Tag Archives: Otto Preminger

The Moon Is Blue (1953, Otto Preminger)

William Holden never seems out of place in The Moon Is Blue, but occasionally the film seems out of place having William Holden in its lead role. He’s not mundane, he’s a star. The film isn’t about the mundane but it needs to acknowledge the possibility of it. Holden ain’t it.

He’s top-billed but not the protagonist. At the start, it plays like he might be, but no. The protagonist is Maggie McNamara. The film just follows Holden because–star wattage or not–he’s a lot easier to figure out than McNamara. The film covers the first twenty or so hours of them knowing one another (it’s a play adaptation). In that time, Holden picks up McNamara at the Empire State Building, they have dinner at his apartment, she meets his neighbors (David Niven and Dawn Addams), her father (Tom Tully) punches Holden out, Holden watches her on TV (she’s an aspiring actress, he’s a successful but not famous architect). A lot happens in the film’s ninety-nine minute runtime.

Being a stage adaptation, there are limited locations. About seven total. Most of the film takes place in Holden’s apartment, where he and McNamara stop off before an impromptu dinner date. They get there by cab, which is when Moon starts forecasting its twist. McNamara is going to talk real–Moon was infamous at time of release for the onscreen use of the word, “virgin”–and she’s fairly aware of what Holden (and then Niven) have in mind for her.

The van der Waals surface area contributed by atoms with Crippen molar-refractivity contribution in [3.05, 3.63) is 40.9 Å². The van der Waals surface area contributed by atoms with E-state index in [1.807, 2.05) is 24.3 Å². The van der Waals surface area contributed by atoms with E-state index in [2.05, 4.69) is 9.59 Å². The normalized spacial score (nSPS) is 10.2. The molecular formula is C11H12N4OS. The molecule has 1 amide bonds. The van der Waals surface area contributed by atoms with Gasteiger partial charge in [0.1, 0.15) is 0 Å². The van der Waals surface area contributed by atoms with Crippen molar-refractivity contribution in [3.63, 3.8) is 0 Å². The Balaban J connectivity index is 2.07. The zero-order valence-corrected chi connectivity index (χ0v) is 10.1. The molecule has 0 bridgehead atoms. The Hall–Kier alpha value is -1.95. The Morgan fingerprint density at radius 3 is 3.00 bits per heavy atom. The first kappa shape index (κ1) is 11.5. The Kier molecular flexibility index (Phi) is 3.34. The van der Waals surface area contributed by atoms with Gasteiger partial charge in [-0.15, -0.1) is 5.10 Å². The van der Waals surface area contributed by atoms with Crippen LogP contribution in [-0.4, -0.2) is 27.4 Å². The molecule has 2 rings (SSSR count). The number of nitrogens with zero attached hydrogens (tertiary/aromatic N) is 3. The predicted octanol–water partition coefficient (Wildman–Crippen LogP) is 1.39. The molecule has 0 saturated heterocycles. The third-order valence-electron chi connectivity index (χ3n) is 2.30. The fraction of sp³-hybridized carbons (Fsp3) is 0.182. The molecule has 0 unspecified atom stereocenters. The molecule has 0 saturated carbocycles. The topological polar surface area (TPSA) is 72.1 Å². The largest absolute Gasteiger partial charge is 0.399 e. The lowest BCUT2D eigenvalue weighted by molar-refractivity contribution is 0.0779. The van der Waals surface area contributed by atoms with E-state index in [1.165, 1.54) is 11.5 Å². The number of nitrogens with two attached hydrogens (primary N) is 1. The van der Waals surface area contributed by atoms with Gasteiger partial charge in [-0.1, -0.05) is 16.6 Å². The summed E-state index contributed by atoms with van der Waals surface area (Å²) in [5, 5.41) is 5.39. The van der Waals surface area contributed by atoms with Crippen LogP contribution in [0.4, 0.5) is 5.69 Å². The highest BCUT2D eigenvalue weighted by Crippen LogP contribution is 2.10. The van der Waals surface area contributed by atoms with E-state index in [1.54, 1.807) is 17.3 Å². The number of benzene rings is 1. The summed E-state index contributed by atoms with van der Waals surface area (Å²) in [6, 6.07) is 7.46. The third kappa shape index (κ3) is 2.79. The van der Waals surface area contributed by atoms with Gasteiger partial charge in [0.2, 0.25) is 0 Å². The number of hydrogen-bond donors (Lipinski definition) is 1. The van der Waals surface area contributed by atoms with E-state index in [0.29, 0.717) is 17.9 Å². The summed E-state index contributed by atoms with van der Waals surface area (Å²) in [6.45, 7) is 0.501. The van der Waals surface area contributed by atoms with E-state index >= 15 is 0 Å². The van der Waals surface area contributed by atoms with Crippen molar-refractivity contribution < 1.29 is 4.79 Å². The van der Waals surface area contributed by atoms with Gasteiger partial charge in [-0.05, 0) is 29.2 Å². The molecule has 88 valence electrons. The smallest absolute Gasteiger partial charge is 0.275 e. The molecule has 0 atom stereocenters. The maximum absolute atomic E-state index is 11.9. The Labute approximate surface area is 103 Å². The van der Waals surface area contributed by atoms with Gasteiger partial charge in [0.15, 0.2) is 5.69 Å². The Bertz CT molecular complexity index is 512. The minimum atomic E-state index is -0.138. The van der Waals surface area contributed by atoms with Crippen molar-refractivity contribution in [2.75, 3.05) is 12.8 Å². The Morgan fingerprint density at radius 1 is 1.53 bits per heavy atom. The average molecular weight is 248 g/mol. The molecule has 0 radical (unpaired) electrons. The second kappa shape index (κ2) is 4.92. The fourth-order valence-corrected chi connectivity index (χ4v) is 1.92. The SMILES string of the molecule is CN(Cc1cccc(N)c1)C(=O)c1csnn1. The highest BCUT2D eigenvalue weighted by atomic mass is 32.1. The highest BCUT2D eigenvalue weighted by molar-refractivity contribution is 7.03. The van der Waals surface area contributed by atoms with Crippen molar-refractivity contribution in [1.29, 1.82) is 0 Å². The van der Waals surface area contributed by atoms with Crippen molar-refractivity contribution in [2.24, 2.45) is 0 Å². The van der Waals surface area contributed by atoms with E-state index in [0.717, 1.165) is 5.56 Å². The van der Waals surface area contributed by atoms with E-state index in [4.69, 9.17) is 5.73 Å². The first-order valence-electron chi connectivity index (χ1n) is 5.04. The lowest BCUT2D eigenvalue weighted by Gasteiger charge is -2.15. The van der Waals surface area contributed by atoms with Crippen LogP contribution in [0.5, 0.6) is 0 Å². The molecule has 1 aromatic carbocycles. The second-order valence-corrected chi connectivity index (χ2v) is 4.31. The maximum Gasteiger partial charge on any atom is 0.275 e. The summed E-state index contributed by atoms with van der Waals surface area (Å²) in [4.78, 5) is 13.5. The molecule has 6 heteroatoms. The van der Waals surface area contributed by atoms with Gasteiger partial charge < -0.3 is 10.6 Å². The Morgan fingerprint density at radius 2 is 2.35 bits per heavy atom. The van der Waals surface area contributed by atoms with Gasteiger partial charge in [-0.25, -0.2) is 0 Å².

So a lot of Moon Is Blue is McNamara saying something honest and unvarnished to Holden or Niven (sometimes both) and the men reacting. It plays out, usually, in an approximation of real-time. Holden goes into the evening aware of McNamara’s disinterest in being seduced, Niven comes into it wondering (but very gently) if he can get around it. Age also plays a factor. Twenty-two-year-old McNamara wants a middle-aged man; thirty-year-old Holden (well, thirty-five playing thirty) isn’t old enough. Forty-one-year-old Niven (actually forty-three) more fits the bill, but by the time she meets him, she’s smitten with Holden.

Of course, Holden’s just broken Niven’s daughter’s heart. Addams is the daughter. She and Holden’s failed romance subplot gets introduced quietly in the first act, but really plays through in the second. Second act is where Moon gives up the pretense of not being McNamara’s movie.

She’s excellent. The part’s quirky and McNamara keeps up with it, always ready for Holden or Niven’s reactions. Holden’s good but his part is thin. Thinner than Niven’s, who’s just a rich, lovable lech. Moon stops Holden’s character development at the end of the first act (even when there are later revelations, they don’t turn out to be consequential at all). It’s not his story, it can’t pretend to be. And Holden keeps getting better, the less there is for him to do. Wonky third act material or not, Holden’s great in it.

Niven’s hilarious. He doesn’t have much character development, but Niven’s performance is so loud it both doesn’t matter and seems like there’s more depth to him.